Moskos is the infamous prospect that was picked ahead of Matt Wieters because they didn’t want to pay. Well, Wieters is in the majors with productions nowhere near the hype while Moskos struggles in the minors. Moskos dominated Double-A with the aide of a .261 BABIP and a strong strikeout rate (9.4 K/9). However, Triple-A was a different story.
- AAA: 9.3 K/9 | 10.4 BB/9 | 17 1/3 IP | 19 games | 2.65 WHIP | 1.6 Hr/9 | 13.5 H/9 | 4.27 BABIP
That’s not pretty. He’s a two-pitch power reliever throwing a 95 MPH fastball and a power slider. Upside is a closer, or back end starter.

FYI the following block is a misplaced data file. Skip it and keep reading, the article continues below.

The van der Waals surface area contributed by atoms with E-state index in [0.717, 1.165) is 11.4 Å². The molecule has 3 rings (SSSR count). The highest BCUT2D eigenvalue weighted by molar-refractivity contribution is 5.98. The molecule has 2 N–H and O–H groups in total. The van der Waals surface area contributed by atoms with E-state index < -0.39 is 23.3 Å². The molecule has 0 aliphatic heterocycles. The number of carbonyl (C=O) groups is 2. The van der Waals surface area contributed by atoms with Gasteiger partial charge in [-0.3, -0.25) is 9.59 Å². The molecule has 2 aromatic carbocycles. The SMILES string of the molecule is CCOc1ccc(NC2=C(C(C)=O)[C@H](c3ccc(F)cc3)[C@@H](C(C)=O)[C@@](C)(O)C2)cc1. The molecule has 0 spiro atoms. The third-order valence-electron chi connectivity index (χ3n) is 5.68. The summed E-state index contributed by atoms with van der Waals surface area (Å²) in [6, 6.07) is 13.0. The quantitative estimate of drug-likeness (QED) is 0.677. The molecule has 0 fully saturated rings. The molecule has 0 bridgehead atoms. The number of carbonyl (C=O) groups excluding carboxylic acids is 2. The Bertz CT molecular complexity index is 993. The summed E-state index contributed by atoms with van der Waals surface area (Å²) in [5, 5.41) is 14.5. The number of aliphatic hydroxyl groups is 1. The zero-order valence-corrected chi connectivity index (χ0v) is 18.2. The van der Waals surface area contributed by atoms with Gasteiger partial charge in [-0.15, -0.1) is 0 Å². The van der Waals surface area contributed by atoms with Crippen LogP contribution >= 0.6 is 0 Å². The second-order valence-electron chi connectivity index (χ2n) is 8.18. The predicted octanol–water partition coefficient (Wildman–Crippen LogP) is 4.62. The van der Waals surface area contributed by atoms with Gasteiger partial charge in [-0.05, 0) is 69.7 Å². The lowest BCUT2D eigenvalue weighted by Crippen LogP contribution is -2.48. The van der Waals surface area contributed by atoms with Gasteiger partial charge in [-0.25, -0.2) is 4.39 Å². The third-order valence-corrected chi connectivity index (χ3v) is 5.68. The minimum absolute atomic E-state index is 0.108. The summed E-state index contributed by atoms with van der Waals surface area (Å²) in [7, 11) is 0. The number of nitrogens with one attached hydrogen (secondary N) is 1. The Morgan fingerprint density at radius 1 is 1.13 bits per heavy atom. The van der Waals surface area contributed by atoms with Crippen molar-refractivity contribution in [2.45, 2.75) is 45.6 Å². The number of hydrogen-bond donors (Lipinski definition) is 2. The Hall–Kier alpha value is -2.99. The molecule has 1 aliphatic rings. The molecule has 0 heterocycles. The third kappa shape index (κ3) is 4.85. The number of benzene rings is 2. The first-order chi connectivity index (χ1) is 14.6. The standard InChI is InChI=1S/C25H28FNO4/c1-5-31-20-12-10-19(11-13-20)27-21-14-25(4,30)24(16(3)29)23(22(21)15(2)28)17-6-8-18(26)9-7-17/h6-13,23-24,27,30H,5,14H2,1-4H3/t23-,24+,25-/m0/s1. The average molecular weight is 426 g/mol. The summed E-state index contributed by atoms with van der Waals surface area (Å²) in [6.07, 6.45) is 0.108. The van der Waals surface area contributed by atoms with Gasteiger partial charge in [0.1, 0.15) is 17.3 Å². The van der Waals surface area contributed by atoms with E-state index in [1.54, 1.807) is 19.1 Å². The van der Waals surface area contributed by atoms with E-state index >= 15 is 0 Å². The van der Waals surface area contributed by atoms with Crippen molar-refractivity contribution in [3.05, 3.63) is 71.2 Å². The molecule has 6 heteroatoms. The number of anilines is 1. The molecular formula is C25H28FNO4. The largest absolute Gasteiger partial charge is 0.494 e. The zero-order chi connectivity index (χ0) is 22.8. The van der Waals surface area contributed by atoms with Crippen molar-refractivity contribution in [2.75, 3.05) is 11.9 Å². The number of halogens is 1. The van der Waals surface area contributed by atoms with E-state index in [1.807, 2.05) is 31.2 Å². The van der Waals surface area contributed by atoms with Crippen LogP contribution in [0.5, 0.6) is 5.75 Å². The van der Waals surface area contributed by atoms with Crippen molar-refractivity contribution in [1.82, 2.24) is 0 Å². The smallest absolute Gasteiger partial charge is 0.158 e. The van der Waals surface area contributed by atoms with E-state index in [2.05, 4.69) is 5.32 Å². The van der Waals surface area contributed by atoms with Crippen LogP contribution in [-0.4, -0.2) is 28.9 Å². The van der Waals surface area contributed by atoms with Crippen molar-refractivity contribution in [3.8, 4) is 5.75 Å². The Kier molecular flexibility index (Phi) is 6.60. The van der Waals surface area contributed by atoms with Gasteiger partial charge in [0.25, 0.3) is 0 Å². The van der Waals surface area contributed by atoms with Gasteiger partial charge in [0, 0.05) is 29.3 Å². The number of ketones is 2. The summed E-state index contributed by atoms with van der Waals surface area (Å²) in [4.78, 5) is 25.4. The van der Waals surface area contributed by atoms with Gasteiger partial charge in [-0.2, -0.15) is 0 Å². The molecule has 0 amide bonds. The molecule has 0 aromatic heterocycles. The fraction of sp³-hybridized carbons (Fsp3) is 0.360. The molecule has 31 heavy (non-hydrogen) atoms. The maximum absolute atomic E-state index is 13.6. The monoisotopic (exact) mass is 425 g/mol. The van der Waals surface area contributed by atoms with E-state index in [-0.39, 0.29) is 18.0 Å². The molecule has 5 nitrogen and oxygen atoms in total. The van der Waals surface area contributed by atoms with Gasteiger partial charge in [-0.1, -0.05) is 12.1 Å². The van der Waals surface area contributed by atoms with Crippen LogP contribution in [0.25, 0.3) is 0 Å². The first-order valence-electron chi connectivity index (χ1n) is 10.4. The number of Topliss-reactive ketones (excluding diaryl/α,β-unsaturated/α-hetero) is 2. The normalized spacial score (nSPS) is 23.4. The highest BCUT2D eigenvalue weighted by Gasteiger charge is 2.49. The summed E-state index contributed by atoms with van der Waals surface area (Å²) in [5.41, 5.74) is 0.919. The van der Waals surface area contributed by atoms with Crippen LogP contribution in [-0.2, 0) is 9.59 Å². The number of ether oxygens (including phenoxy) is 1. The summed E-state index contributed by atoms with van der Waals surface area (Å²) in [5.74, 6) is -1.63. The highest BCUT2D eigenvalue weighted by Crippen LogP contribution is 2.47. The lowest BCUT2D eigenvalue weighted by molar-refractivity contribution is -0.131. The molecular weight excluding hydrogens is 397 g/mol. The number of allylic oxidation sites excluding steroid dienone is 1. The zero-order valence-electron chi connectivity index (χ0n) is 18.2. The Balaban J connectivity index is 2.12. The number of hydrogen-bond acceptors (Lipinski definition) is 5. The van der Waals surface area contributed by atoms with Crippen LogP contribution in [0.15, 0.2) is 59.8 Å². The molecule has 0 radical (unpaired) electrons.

#3 Tony Sanchez | C | D.o.B: 5-20-88 | Stats (A+): .314/.416/.454 | 207 AB | 21 XBH | 4 Hr | .140 ISO | 2/1 SB/CS | 41:28 K:BB | .367 BABIP
Baseball America calls him an “outstanding defensive catcher with soft hands,” along with having a “strong arm” and “good ball-blocking skills.” Another grammatically confusing sentence brought to you by Baseball America, “[Sanchez] should have solid-average power.” Translated, Sanchez could hit 10 to 15 home runs and looks like Jose Molina with lesser defense.
#6 Starling Marte | CF | D.o.B: 10-9-89 | Stats (A+): .315/.386/.432 | 222 AB | 21 XBH | 0 Hr | .117 ISO | 22/8 SB/CS | 59:12 K:BB | .424 BABIP
A five-tool prospect, Marte has plus-plus speed that translates to some steals and good defense in center field. His swing produces a fair amount of line-drives. Still very raw and statistically relied upon an unstable .424 BABIP to increase his slash line. There are still to many questions to make a fair comparison.